The judge’s memorandum of decision on liability totaled eighty-one pages. Among the findings that the judge found American States liable for, including failing to investigate and make a settlement offer when liability was reasonably clear were:
- From his experience, Mr. Harrington was aware that wells on Cape Cod drilled close to sea water might turn from fresh to salt water, by means of a phenomenon known as “upconing.” In such circumstances, as fresh water is pumped out of the well, salt water is drawn in to replace it.
- Harrington was concerned about the possibility that upconing could eventually occur in the McLaughlins’ well, but he failed to advise Waterworks or the McLaughlins of the possibility of the well pumping out salt water.
- Prudent practice of well drillers on Cape Cod in 2003, in circumstances of wells drilled near salt water bodies, was to test the water produced by the well at regular intervals after drilling, but Mr. Harrington did not do so and did not advise Waterworks or the McLaughlins that they should.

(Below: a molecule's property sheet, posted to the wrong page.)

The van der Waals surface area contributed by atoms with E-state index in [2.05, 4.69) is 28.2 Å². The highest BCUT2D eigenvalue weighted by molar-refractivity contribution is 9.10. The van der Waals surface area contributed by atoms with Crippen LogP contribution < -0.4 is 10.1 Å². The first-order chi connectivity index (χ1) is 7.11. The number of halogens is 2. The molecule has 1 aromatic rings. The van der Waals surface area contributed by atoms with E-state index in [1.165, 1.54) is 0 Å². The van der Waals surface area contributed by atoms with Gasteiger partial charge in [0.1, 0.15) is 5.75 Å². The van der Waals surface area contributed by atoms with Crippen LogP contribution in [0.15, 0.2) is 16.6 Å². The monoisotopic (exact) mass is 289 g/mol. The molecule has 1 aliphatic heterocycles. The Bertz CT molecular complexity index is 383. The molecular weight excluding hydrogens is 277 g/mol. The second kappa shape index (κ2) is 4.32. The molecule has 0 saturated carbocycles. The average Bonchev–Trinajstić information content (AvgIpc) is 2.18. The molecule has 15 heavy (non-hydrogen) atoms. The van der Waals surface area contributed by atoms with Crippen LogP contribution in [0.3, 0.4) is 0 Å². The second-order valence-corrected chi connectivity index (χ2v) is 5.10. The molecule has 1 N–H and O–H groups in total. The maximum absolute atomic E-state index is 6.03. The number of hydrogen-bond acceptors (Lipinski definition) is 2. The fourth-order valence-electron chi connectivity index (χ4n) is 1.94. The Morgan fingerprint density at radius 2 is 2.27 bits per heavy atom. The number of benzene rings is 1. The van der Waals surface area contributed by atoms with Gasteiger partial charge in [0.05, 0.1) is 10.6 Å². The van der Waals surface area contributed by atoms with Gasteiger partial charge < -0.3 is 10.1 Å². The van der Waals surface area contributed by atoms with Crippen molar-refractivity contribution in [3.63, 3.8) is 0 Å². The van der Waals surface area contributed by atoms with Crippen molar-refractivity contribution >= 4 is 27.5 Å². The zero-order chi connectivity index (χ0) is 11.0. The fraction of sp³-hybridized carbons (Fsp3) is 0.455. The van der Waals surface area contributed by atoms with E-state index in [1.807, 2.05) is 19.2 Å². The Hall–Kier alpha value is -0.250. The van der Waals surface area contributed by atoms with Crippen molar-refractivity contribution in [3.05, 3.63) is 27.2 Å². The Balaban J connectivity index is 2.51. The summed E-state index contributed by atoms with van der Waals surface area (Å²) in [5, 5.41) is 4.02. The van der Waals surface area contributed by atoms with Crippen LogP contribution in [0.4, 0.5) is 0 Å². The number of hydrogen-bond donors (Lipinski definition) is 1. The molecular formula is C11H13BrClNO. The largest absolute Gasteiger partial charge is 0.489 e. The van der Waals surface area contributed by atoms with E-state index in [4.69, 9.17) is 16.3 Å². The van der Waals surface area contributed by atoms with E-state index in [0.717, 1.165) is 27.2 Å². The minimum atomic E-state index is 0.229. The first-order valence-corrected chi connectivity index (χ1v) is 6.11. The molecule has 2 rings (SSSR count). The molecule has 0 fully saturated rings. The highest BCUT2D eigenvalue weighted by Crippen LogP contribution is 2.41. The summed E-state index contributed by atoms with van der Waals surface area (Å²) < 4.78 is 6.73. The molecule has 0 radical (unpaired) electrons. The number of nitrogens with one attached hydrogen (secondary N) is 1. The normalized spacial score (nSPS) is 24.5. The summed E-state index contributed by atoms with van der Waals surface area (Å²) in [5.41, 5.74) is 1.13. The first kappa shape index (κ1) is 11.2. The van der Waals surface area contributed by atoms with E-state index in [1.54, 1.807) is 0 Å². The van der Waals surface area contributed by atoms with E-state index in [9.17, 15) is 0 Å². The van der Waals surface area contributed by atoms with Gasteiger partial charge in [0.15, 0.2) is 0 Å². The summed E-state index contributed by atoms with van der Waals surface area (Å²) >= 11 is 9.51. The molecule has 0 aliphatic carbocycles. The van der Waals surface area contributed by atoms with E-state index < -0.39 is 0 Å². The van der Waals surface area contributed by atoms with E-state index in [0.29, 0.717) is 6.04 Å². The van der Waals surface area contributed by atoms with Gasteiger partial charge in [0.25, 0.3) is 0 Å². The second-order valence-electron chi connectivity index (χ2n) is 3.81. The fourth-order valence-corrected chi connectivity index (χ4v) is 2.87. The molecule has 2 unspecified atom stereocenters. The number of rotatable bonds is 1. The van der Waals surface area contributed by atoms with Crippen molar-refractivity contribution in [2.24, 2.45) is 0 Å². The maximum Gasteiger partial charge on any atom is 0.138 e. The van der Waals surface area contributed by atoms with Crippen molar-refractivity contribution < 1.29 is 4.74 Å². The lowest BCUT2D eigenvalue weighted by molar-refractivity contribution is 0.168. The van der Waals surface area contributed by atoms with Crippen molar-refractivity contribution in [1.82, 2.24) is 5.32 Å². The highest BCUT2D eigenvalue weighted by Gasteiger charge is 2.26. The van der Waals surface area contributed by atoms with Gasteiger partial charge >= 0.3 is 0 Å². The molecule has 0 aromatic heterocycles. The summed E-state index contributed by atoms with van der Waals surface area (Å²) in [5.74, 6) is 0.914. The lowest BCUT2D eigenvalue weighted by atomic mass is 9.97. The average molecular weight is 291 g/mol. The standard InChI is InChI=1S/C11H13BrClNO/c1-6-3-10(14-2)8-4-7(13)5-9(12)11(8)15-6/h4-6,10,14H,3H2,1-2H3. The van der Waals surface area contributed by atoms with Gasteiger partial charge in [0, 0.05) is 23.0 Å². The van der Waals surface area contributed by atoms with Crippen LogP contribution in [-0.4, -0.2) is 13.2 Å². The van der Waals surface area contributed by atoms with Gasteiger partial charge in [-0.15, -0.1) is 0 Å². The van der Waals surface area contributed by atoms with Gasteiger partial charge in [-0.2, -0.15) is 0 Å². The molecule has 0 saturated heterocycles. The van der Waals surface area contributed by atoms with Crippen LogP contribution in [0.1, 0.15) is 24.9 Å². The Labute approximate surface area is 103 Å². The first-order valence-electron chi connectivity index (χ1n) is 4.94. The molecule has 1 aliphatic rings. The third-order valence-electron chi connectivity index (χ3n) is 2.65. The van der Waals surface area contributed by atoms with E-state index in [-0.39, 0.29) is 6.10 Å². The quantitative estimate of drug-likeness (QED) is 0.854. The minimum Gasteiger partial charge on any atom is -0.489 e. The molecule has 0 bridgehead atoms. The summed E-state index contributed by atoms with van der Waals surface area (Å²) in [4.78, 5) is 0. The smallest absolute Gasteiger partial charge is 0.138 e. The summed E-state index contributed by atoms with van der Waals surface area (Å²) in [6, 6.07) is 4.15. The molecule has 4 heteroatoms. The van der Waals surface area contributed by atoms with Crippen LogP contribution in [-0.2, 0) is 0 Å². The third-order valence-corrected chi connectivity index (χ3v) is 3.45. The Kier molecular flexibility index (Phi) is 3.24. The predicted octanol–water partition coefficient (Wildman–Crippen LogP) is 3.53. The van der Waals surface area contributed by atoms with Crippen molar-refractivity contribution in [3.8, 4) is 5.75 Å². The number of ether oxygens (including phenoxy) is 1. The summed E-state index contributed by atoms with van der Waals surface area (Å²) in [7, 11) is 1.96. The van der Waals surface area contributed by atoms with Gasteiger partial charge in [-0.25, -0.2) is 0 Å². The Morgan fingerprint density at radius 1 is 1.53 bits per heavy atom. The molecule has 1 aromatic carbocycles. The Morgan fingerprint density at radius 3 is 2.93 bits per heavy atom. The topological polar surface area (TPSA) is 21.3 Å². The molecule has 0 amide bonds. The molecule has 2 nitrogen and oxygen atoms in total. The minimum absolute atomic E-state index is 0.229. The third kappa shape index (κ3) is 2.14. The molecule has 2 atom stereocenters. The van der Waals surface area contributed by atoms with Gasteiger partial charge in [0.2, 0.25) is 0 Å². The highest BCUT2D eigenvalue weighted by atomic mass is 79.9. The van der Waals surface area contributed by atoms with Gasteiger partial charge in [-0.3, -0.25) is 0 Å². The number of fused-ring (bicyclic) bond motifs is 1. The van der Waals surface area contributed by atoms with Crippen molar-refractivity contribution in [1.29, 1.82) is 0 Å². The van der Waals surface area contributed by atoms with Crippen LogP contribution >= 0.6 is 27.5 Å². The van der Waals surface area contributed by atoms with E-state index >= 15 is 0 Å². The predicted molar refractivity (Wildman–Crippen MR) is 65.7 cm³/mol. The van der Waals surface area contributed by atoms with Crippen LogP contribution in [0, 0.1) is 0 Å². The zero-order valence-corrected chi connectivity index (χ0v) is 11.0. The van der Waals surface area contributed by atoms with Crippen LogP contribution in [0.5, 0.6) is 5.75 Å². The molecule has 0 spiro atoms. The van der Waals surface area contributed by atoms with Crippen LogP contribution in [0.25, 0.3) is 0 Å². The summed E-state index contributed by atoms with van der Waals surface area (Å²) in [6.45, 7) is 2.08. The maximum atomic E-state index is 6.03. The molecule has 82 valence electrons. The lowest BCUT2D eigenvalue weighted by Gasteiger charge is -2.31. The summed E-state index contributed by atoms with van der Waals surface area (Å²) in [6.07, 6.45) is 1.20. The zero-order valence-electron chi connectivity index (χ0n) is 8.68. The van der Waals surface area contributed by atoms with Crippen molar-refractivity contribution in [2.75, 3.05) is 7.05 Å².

- A well Mr. Harrington previously drilled in a seaside location not far from the McLaughlins’ property had turned to salt water after initially producing fresh water.
- Though local ordinances required him to obtain a municipal permit before drilling a well, Mr. Harrington did not apply for a permit. In addition, though State regulations required him to submit a well completion report to the Department of Environmental Management immediately which he did not do.
- When the adjuster handling the McLaughlins’ claim finally reviewed it with her supervisor, he advised several lines of investigation to pursue, including whether there is a way to prevent salt water infiltration of a well in close proximity to the sea, and whether Mr. Harrington had warned Waterworks or the McLaughlins about the risk of salt water infiltration.
- The supervisor also expressed his opinion that liability of American States’ insured, Mr. Harrington, was likely, and expressed his skepticism about Mr. Harrington’s insistence that the damage was an act of God, noting “God didn’t install the well.”